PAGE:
With the presidential nominating season lurching to a close (more or less-ish) pundit attention is turning to potential running mates. A dominant campaign theme this year is “they are screwing you,” with the “they” being a mix of bankers, political insiders, immigrants, minorities, foreign governments, and political hacks, depending on the candidate. A smart tactical running mate choice is one that reinforces this argument.
First, let’s dispense with the notion that the vice presidential candidate should be from a state the nominee needs to win. Vice presidential candidates do not help bring enough votes in their home states to matter. The VP should not be picked based on his or her home address.
A lot of successful political rhetoric constructs and reinforces the identity of the audience, it positions “we” the audience against “them” who threaten the audience. Smart candidates and campaigns deliver this message not just with what they say, but also where they say it, with whom they are seen when they say it, and who says it on their behalf. The surroundings and surrogates echo and reinforce the core message: We stand for the good, and by implication they stand for the bad. The vice presidential nominee is another way to reinforce this usness and themness. During the campaign vice presidential candidates are largely props that help make and reinforce the premise of the campaign. As such, the vice presidential nominee should be someone who ) reinforces the positive identity of the candidate and highlights the negative identity of the opposition.
One could suggest that a VP nominee should bridge the gap to the opposition — broaden the “us” (the traditional wisdom that candidates run to the extremes to win primaries and run to the center to win the general election). But such a selection would muddy the premise of the candidate’s argument, the lines between us and them would be less clear, and the argument therefore weaker. Democrats need people who tend to vote Democratic to turn out and Republicans need people who tend to vote Republican to turn out (people who call themselves independent voters are pretty reliably partisan regardless of what they call themselves). Some of those voters may not love their party’s nominee, but they may hate the opposition candidate. Ambivalence to the top of the ticket that might lead a voter to stay home could be overcome by a vice presidential pick that increases fear of or anger at the opponent. Parties especially need voters in a handful of swing states to vote, which means reinforcing divisions salient to voters each party needs in places like Colorado, Nevada, and Florida.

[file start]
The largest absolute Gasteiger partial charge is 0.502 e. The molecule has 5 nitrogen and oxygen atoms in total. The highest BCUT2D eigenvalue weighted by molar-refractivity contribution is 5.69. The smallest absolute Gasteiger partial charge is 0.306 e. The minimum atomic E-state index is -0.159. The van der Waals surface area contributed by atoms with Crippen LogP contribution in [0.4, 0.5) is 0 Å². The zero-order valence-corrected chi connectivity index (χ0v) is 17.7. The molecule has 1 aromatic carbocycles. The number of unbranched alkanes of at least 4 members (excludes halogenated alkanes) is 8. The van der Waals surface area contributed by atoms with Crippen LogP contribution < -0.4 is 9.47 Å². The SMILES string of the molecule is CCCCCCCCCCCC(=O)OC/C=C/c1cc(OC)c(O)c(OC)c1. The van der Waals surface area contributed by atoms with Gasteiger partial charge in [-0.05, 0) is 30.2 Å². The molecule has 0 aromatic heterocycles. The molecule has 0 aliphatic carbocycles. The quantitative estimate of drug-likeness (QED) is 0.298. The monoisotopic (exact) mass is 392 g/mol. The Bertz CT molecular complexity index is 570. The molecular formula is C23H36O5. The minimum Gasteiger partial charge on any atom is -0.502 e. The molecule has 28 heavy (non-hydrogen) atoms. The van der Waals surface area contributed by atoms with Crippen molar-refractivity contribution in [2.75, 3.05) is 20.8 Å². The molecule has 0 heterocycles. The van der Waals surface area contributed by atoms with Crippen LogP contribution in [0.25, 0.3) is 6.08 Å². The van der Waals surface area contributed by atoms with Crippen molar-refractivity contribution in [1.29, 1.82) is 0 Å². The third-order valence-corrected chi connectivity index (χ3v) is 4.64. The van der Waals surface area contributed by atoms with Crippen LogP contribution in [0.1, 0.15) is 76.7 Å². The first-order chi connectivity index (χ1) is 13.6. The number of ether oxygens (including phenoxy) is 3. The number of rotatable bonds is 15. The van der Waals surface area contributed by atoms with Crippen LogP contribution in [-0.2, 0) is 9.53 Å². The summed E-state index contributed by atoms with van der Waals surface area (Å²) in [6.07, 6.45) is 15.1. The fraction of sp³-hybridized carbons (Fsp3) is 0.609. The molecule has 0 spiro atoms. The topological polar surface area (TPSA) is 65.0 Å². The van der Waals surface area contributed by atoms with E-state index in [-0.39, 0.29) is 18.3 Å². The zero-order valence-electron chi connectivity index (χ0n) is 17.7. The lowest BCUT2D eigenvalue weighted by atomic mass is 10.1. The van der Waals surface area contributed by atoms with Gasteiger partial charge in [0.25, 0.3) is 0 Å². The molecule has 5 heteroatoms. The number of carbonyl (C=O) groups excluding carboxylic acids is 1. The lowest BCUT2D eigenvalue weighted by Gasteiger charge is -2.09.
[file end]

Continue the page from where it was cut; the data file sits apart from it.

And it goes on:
If Trump is the Republican nominee (or even tied to the Republican “brand” as Democratic candidates nationally will ensure happens) Democrats would be wise to select a nominee who reinforces everything Democrats (especially those in swing states) like least about Trump to reinforce Trump as them, while reinforcing the us-ness and good Democratic voters see in themselves. In this light, Labor Secretary Tom Perez would be a good choice. He led civil right prosecutions at the Department of Justice, his title as Secretary of Labor reinforces that he supports workers, and his last name reminds voters of Trump’ hateful rhetoric. HUD Secretary Julian Castro would also be a good choice. Secretary Castro runs the US Department of Housing and Urban Development, reinforcing the Democratic message that cities matter and that the problems of affordable housing, health, and violence are very real. And while his family has been in Texas for nearly a century (and unlike Perez he does not speak Spanish) his name reminds voters — especially Hispanic voters, of whom there are a lot in Colorado, Nevada, and Florida — that Trump wants to build a wall to keep out people like Castro’s grandmother. Choosing someone like Secretary Castro or Perez, who are constant reminders of what Democrats are for and Republicans are against, helps reinforce the usness of Democrats and themness of Republicans. Selecting Secretary Castro’s twin brother, US Rep Joaquin Castro (D-TX) would be a weak choice because it reminds voters of Congress, something partisans of all stripes like less than lice and carnies (and Donald Trump, at least in 2013).
For a whole host of reasons, I hesitate to speculate about Trump’s thinking. But it is probably fair to suggest he will not choose someone like Gov. Kasich or Sen. Rubio to be his running mate (and unlikely they would accept the offer). Suspending disbelief for a moment, such a choice would be a mistake because it would undermine the premise of Trump’s campaign that those insiders screwed you, the us on whose behalf Trump claims to speak. It would be tactically advantageous for him to pick someone who visibly and obviously reinforces, rather than undermines, the premise of his campaign. The person should not be associated with Washington, and should have a history seeming to “say it like it is” such as a talk show host, author, or outspoken and successful entrepreneur.
I want to be clear that this is a tactical argument, what I would recommend to the campaigns if they asked. This is not a normative position in favor of greater division in America, or the moral worth of feeding a beast that seems to be eating our democracy.
The VP pick should of course be someone smart, someone who the presidential candidate trusts, and who could lead the nation should the president be unable to. But all of that matters after the inauguration, the candidate has to get elected first.